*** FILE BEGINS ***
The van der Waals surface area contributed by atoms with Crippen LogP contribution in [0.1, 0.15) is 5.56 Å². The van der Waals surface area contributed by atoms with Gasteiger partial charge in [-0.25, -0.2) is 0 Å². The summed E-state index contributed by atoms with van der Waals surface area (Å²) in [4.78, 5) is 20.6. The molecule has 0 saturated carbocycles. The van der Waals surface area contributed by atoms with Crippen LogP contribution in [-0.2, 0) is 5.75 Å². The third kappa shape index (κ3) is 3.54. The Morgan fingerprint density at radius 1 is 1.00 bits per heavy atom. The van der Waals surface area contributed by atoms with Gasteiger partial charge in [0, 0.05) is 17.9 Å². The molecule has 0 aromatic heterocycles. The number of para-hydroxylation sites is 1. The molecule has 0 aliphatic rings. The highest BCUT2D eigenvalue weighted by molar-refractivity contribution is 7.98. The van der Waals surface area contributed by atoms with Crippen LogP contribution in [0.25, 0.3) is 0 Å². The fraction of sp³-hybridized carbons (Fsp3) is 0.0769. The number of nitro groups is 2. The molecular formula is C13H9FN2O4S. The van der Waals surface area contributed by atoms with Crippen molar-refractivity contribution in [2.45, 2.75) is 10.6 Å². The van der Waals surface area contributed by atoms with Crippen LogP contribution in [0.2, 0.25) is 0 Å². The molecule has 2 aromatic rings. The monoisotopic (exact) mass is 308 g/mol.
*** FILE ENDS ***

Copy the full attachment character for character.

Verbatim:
The van der Waals surface area contributed by atoms with Crippen LogP contribution in [0.1, 0.15) is 5.56 Å². The van der Waals surface area contributed by atoms with Gasteiger partial charge in [-0.25, -0.2) is 0 Å². The summed E-state index contributed by atoms with van der Waals surface area (Å²) in [4.78, 5) is 20.6. The molecule has 0 saturated carbocycles. The van der Waals surface area contributed by atoms with Crippen LogP contribution in [-0.2, 0) is 5.75 Å². The third kappa shape index (κ3) is 3.54. The Morgan fingerprint density at radius 1 is 1.00 bits per heavy atom. The van der Waals surface area contributed by atoms with Gasteiger partial charge in [0, 0.05) is 17.9 Å². The molecule has 0 aromatic heterocycles. The number of para-hydroxylation sites is 1. The molecule has 0 aliphatic rings. The highest BCUT2D eigenvalue weighted by molar-refractivity contribution is 7.98. The van der Waals surface area contributed by atoms with Crippen LogP contribution in [0.25, 0.3) is 0 Å². The fraction of sp³-hybridized carbons (Fsp3) is 0.0769. The number of nitro groups is 2. The molecular formula is C13H9FN2O4S. The van der Waals surface area contributed by atoms with Crippen molar-refractivity contribution in [2.45, 2.75) is 10.6 Å². The van der Waals surface area contributed by atoms with Crippen LogP contribution in [0.2, 0.25) is 0 Å². The molecule has 2 aromatic rings. The monoisotopic (exact) mass is 308 g/mol.